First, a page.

- "In this, the year of our lord twenty-two hundred and eighty-three, I hereby bless you, the first settlers of the barony of the loom, and your efforts that will strengthen not only your duque, but the Papal States as a whole..."
- ―excerpt from Cardinal Martin Alleno's dedication speech.
|La Baronia de la Loom|
|Location(s):||The Papal States, Tamaulipas.|
Having far exceeded budget on his galleys, Duque Legon of Huervo Nache was in desperate need of Pesos. Owning (or at least claiming) large tracts of land as well as animals, his advisers began to think of an agricultural venture. After a week or so, however, they began to consider small-scale industry, as some of the Duque's land sat on a river.
Word of the new fashion trend down The Gulf Belt in the mansions of The Royaume would provide the inspiration for the town. They pitched the concept of a craft village to the Duque in July, with him approving and ordering them to start by September.The advisers dispatched surveyors across the duque's realm, with them identifying a spot along the path to Soto La Marina.
Laborers were dispatched and a small village was constructed, at the center a small mill and waterwheel on the banks of the river. The settlers were chosen from among the poor of the city, simultaneously cleaning up the streets and giving them homes. After they were marched out and claimed their dwellings, the Duque sent some sheep with shepherds, as well as a cardinal to give a speech. The paisanos would begin their work slowly, resentful of their forced settling and not knowing how to work a loom. The Duque would send an emissary every month and a half to check it's progress, who would usually yell at the overseer.
This frustration would run down hill, with the overseer yelling at and punishing the paisanos, Who would soon be forced to work almost half the day just for the Duque. The first shipment of blankets and clothes would prove popular, with the Duque receiving a good percentage of his money back. The workers would not prove so happy, however, having been worked and abused for the last several months and not seeing a single peso from their labor, they went on strike.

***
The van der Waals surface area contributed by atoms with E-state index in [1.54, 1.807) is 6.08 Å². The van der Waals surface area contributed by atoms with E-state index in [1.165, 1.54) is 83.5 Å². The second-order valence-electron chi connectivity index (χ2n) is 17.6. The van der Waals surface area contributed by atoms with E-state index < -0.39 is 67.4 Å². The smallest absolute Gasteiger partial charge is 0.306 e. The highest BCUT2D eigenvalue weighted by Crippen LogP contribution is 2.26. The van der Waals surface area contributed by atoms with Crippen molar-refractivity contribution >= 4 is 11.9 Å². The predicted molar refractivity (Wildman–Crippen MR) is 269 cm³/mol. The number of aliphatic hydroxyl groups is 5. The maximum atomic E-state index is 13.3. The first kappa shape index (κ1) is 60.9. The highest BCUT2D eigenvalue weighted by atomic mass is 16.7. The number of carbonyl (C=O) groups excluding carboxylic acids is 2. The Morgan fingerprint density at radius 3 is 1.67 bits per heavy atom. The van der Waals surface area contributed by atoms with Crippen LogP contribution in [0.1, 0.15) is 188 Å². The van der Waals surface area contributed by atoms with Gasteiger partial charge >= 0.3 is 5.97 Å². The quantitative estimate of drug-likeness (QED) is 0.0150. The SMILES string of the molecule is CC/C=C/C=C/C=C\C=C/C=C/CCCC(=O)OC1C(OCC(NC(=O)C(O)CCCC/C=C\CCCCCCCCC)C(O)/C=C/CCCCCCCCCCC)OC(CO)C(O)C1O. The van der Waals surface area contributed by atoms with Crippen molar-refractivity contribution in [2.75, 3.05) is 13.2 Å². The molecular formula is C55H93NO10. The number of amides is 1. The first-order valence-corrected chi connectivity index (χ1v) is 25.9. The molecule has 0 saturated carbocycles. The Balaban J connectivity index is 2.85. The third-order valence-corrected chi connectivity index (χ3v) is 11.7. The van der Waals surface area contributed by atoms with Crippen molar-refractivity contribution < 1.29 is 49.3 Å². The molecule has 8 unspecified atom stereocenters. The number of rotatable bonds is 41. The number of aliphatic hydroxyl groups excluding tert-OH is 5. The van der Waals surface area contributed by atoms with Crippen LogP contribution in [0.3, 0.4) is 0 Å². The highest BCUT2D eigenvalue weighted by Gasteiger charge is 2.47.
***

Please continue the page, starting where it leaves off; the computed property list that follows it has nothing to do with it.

They would barricade the overseer and his guards in the mill, and mobs would keep out the Duque's representative when he came. Incensed at this disloyalty, the Duque sent his retuine guards to break the paisanos. Experienced mercenaries and fighters gathered from across the Gulf, the guards easily shattered the paisanos and freed the Duque's men there. The village overseer was recalled and replaced, but the guards would stay.
The new Overseer would be a little softer on the workers, but still demand they labor for the Duque before themselves. Broken and with more guards watching them, the Paisanos would comply, and the town would turn out pallets of blankets and shirts. The hours required of them would be reduced in 2285, after several suicides. This would improve worker satisfaction somewhat, and the two years since have proved very profitable for the Duque and his men, though very draining to the workers.
The village is within the realm of Duque Legon, though removed by several middlemen. The Overseer of production is the closest thing to authority in the town, along with his handful of guards. Disputes are settled by him, often by the end of his club. Any issue that could disrupt the production of the mill (such as a strike) will be carried personally to the Duque, who will dispatch whatever answer he deems appropriate. Despite the permanence of the settlement, no Cardinal has yet been dispatched, adding another layer of stress on the unabsolved paisanos.
The paisanos of the town are required to work at least 10 hours a week to stay there and don't start earning wages until after these ten hours are reached. They are paid in the script only exchanged at the village store, at poor rates compared to Pesos. The rare traveler finds their money is able to buy most items in the shop, though a place to stay has to be worked out with the residents.
The paisanos of de la Loom are the poster-children for the alienated workers that Marx spoke about centuries before. Their constant labor keeps them tired, and the store makes sure that they never save enough to rise above their station in life. The cafe is the only place in town with a hint of life, with music and talks emanating out of its doors most nights. Unlike other locations in The Papal States the cardinal here does not try to inspire the paisanos with hopes of improvements in this life, but talks of rewards in the next.